The number two catcher of all time?
The greatest catcher to ever wear a major-league uniform was Bench. Mike Piazza has proven to be a better hitter. Ivan Rodriguez has proven to be a better fielder. Berra won more championships. Carlton Fisk lasted longer. But none of them was Johnny Bench. Bench did everything well defensively. Offensively, he drove in more runs in the 1970s than any other player. FOX analyst (and former catcher) Tim McCarver told me, "Bench is the greatest catcher of all time. It's not even close. The two Pudges (Rodriguez and Fisk) may have an edge on John from a physical standpoint ... but if you consider the number of clutch hits, RBIs, and add everything together, it's Bench." Amen.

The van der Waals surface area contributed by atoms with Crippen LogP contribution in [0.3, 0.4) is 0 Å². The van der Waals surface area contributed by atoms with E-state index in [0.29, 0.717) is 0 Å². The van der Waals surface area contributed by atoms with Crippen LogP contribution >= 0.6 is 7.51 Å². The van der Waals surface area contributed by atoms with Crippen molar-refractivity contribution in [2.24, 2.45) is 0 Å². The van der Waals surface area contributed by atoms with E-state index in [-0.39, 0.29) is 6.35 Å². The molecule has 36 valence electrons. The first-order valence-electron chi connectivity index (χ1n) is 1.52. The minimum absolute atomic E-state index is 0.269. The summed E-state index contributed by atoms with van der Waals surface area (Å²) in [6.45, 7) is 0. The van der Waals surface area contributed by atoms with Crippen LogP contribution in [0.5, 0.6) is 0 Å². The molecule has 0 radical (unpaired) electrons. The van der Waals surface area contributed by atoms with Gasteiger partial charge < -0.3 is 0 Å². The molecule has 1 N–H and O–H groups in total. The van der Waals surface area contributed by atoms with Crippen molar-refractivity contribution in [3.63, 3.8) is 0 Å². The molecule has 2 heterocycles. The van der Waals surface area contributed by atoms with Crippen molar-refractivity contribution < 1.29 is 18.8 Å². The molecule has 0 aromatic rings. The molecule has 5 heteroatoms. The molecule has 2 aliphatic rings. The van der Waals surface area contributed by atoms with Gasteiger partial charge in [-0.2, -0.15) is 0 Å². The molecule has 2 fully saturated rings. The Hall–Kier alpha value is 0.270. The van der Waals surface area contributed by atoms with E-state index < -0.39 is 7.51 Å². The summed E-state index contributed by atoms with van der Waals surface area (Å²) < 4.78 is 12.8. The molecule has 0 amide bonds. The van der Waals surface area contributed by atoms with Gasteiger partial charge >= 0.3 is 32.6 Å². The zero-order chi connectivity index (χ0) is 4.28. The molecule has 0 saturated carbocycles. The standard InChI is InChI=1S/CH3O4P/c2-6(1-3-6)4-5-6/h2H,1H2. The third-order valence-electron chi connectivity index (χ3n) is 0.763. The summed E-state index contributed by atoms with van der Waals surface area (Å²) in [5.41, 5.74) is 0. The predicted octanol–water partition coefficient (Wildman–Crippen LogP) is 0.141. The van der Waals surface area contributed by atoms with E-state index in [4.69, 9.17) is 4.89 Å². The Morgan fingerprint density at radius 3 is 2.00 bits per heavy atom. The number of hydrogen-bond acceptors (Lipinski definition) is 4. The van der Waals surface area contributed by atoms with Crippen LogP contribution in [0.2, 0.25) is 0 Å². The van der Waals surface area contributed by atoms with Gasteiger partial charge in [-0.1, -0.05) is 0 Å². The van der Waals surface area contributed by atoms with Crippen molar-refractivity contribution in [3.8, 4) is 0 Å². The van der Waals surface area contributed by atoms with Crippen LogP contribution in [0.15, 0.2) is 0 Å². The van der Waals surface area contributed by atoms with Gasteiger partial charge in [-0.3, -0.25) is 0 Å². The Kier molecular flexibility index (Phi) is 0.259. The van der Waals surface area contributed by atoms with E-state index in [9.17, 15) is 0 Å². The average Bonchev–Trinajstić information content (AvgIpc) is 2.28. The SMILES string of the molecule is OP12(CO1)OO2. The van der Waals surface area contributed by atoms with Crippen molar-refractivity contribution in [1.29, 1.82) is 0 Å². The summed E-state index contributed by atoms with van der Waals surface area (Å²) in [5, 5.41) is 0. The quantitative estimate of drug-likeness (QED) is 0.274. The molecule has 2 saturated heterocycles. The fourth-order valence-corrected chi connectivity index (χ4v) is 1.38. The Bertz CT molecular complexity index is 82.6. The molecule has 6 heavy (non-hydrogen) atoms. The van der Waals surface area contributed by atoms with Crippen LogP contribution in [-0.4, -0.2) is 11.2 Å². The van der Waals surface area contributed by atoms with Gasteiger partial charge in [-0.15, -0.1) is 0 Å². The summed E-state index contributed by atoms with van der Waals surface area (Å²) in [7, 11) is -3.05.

Number one? Josh Gibson according to Elliot Kalb:
In an alternate universe, this is the man -- not Babe Ruth -- whose short, compact swing produces the longest, and most home runs. He would be the charismatic figure that would first reach 500, 600, and 700 career home runs. Playing in the Negro Leagues in the 1930s, he never got the chance to play Major League Baseball. The home-run record for a catcher in the major leagues was only 209 until the mid-1950s. Gibson would have had two or three times that amount.
I have no problem with Gibson being ranked, or receiving an honorable mention. But number one? A player that never played a major league game (through no fault of his own obviously)?
Johnny Bench is baseball's all time greatest catcher. Saying anything else is simply conjecture designed to provoke controversy.